How about that wonderful phrase you love? For example, I love the word ‘whirligig.’ And I love to throw in stuff about greenhouses or spring garden flowers. This comes from my thirteen years in the business. Fine, but do these things:
- advance the plot
- develop characterization
- supply needed information
- set the mood
If the phrase, the sentence, the paragraph, the chapter does not do one of these four things, it does not belong. Throw it out. When making a dress you would not sew in a piece of cloth just because you liked the piece of cloth. When you rebuild an engine, you would not throw in a piece of metal, just because it’s shiny.
Does the story, the article have emotional impact – do you love the good guy and hate the bad guy? Never leave the reader ambivalent. Does the reader really care? An article should do more than just tell facts. It should have emotion, too.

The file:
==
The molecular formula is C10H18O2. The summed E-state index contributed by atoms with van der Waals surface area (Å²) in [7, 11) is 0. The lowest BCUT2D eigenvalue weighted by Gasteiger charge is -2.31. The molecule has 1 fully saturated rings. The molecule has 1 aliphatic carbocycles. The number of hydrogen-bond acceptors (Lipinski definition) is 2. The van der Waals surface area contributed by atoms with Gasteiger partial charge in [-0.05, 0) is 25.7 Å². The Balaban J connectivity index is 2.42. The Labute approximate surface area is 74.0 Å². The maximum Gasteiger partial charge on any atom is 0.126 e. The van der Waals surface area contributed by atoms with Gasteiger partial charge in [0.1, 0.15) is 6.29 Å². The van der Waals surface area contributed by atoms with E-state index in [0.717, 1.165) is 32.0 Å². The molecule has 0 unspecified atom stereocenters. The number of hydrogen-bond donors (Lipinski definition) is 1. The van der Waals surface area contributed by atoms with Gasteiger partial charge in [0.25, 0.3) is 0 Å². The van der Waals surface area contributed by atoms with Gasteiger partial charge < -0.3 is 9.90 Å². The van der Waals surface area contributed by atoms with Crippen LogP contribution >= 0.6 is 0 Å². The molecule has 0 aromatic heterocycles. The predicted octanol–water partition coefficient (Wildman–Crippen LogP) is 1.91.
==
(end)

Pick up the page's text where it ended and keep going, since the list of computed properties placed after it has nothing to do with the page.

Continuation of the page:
Plot or Structure – can the scene go someplace else? Is the plot or article logical? In non-fiction, beginning writers often put two things together, when there should only be one. Are there two articles here, not one? While writing about my trip to Orlando, Florida, do I throw in my rant about charges on the airline?
To revise, it helps to:
- Let your writing sit for a brief time.
- Avoid feeling bad or good about it.
- Get feedback from other writers.
- Think like an editor
- Listen to your characters
- Let your material talk back to you.
- Assist other writers with their writing.
- Set the search function on your computer to hunt for common errors. (verb to be in any form. Ly – adverbs. They’re weak. Try to find a verb to replace them. He walked slowly – he shuffled, staggered, stumbled etc.)
Know when to stop revising (when you are just changing words around.)
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